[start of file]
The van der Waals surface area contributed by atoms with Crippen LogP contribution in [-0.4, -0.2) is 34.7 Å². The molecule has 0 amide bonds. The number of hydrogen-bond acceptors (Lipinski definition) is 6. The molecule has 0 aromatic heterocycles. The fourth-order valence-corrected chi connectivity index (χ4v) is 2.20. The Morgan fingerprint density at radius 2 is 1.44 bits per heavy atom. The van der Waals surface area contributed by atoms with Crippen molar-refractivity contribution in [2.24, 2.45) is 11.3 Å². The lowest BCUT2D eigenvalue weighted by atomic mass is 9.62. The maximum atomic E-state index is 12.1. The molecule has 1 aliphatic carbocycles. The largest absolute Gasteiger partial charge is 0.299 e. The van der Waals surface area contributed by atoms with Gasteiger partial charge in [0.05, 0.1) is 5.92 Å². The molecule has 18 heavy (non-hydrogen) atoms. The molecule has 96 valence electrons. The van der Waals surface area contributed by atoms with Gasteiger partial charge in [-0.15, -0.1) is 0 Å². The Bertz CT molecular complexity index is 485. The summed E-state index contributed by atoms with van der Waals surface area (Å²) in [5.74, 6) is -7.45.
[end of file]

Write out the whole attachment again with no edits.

The van der Waals surface area contributed by atoms with Crippen LogP contribution in [-0.4, -0.2) is 34.7 Å². The molecule has 0 amide bonds. The number of hydrogen-bond acceptors (Lipinski definition) is 6. The molecule has 0 aromatic heterocycles. The fourth-order valence-corrected chi connectivity index (χ4v) is 2.20. The Morgan fingerprint density at radius 2 is 1.44 bits per heavy atom. The van der Waals surface area contributed by atoms with Crippen molar-refractivity contribution in [2.24, 2.45) is 11.3 Å². The lowest BCUT2D eigenvalue weighted by atomic mass is 9.62. The maximum atomic E-state index is 12.1. The molecule has 1 aliphatic carbocycles. The largest absolute Gasteiger partial charge is 0.299 e. The van der Waals surface area contributed by atoms with Gasteiger partial charge in [0.05, 0.1) is 5.92 Å². The molecule has 18 heavy (non-hydrogen) atoms. The molecule has 96 valence electrons. The van der Waals surface area contributed by atoms with Gasteiger partial charge in [-0.15, -0.1) is 0 Å². The Bertz CT molecular complexity index is 485. The summed E-state index contributed by atoms with van der Waals surface area (Å²) in [5.74, 6) is -7.45.